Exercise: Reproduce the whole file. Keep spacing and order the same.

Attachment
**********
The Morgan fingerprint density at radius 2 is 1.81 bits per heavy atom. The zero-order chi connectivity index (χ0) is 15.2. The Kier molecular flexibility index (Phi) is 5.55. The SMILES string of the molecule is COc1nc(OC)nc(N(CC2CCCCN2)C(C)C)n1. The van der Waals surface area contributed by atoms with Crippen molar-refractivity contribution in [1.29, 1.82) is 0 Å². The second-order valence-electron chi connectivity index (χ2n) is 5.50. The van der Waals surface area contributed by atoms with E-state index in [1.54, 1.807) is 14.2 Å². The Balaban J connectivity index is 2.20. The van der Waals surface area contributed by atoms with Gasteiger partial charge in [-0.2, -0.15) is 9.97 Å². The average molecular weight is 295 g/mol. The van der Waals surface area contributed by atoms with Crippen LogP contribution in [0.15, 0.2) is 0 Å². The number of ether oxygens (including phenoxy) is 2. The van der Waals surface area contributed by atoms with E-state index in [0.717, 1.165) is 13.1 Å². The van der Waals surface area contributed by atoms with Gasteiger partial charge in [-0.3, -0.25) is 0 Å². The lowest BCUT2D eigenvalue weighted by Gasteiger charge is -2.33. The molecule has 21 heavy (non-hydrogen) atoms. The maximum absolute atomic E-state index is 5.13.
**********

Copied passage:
The Morgan fingerprint density at radius 2 is 1.81 bits per heavy atom. The zero-order chi connectivity index (χ0) is 15.2. The Kier molecular flexibility index (Phi) is 5.55. The SMILES string of the molecule is COc1nc(OC)nc(N(CC2CCCCN2)C(C)C)n1. The van der Waals surface area contributed by atoms with Crippen molar-refractivity contribution in [1.29, 1.82) is 0 Å². The second-order valence-electron chi connectivity index (χ2n) is 5.50. The van der Waals surface area contributed by atoms with E-state index in [1.54, 1.807) is 14.2 Å². The Balaban J connectivity index is 2.20. The van der Waals surface area contributed by atoms with Gasteiger partial charge in [-0.2, -0.15) is 9.97 Å². The average molecular weight is 295 g/mol. The van der Waals surface area contributed by atoms with Crippen LogP contribution in [0.15, 0.2) is 0 Å². The number of ether oxygens (including phenoxy) is 2. The van der Waals surface area contributed by atoms with E-state index in [0.717, 1.165) is 13.1 Å². The van der Waals surface area contributed by atoms with Gasteiger partial charge in [-0.3, -0.25) is 0 Å². The lowest BCUT2D eigenvalue weighted by Gasteiger charge is -2.33. The molecule has 21 heavy (non-hydrogen) atoms. The maximum absolute atomic E-state index is 5.13.